From Wikipedia, the free encyclopedia

Edith (Eadgyth) of East Anglia, wife of Edmund II of England (circa 963-1017) was married to Sigeferth, a supporter of Edmund Ironside against his father, Ethelred the Unready. Sigeferth was killed on orders of Ethelred in 1015 by being invited to a feast with Ealdorman Morcar by Eadric Streona and then both were murdered whilst drunk. Edmund II took Edith from the nunnery she had been sent to and married her. They would have two children before Edmund's death in 1016, Edward the Exile and Edmund. Edith hanged herself soon after, before her sons were sent to Kiev in 1017.

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Ealdgyth married Edmund II "Ironside" King Of England, son of Ethelred II "The Unready" King Of England and Alfgifu (Aelflaed) Queen Of England, about Aug 1015 in Of, London, Middlesex, England. (Edmund II "Ironside" King Of England was born about 988 in Of, , Wessex, England, died on 30 Nov 1016 in , London, Middlesex, England and was buried in Of, Glastonbury, Somersetshire, England.)

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http://en.wikipedia.org/wiki/Ealdgyth_%28floruit_1015%E2%80%931016%29

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Ealdgyth married, firstly, Sigeferth, Thane in East Anglia, son of Earngrim, before 1015.2 She married, secondly, Edmund II 'Ironside', King of England, son of Æthelred II 'the Unready', King of England and Ælgifu, circa August 1015 in Malmesbury, Wiltshire, England.3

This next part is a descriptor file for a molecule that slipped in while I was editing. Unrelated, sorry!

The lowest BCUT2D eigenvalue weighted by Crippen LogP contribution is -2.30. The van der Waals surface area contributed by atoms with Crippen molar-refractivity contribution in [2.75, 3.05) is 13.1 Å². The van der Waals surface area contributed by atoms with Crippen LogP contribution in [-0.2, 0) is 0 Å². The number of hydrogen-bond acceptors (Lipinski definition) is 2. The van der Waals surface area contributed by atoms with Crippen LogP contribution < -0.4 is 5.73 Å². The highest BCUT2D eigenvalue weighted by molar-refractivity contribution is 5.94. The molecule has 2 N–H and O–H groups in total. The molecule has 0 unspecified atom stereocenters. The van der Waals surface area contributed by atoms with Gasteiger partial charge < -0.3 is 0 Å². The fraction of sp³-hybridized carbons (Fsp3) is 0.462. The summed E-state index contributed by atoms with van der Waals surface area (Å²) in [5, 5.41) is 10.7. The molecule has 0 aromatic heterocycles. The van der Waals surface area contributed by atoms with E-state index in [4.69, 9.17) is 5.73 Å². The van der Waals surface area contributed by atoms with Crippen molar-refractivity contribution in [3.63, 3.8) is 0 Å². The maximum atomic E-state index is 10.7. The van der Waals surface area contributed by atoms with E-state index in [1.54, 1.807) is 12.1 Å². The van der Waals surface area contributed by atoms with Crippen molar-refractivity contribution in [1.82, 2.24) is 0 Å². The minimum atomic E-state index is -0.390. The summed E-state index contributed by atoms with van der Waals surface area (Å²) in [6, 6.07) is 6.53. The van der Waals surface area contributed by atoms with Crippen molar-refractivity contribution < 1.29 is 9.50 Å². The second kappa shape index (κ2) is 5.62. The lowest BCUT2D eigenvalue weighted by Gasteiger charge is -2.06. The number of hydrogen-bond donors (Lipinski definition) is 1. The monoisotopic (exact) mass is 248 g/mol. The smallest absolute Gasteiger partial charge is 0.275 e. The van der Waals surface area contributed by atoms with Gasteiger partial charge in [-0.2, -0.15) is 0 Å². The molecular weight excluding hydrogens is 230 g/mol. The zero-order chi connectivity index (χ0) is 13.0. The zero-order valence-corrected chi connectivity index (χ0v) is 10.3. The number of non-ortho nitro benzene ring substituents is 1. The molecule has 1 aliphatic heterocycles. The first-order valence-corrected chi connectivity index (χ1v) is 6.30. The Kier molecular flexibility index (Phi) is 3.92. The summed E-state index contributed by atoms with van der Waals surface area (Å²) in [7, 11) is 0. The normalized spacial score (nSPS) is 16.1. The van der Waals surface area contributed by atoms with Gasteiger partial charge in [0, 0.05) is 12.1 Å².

Ealdgyth was also known as Eldgith. She was also known as Edith.3 

Family 1 Sigeferth, Thane in East Anglia d. 1015

Family 2 Edmund II 'Ironside', King of England b. between 988 and 993, d. 30 November 1016

Children Edward 'Atheling'+ b. c 1016, d. 10574

Edmund b. bt 1016 - 10174


Citations [S125] Richard Glanville-Brown, online <e-mail address>, Richard Glanville-Brown (RR 2, Milton, Ontario, Canada), downloaded 17 August 2005.

[S11] Alison Weir, Britain's Royal Family: A Complete Genealogy (London, U.K.: The Bodley Head, 1999), page 27. Hereinafter cited as Britain's Royal Family.

[S11] Alison Weir, Britain's Royal Family, page 26.

[S52] G. S. P. Freeman-Grencville, The Queen's Lineage: from A.D. 495 to the Silver Jubilee of Her Majesty Queen Elizabeth II (London , U.K.: Rex Collings, 1977), page 6. Hereinafter cited as The Queen's Lineage.


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[Royal Genealogy Data Base]

Says she was the daughter of Sigeferth, a Danish Thane killed in 1015, son of Earnfrim father of Sigeferth and Morcar

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http://en.wikipedia.org/wiki/Ealdgyth_(floruit_1015%E2%80%931016)

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Ealdgyth, Queen consort of England's Timeline

986
986
Wessex Kingdom, Anglo Saxon England
1010
1010
Age 24
1015
August 1015
Age 29
Of, London, Middlesex, England
1016
1016
Age 30
1016
Age 30
Anglo Saxon England
1016
Age 30
Tower Hill, London, England
1016
Age 30
England
1933
May 27, 1933
Age 30
May 27, 1933
Age 30
May 27, 1933
Age 30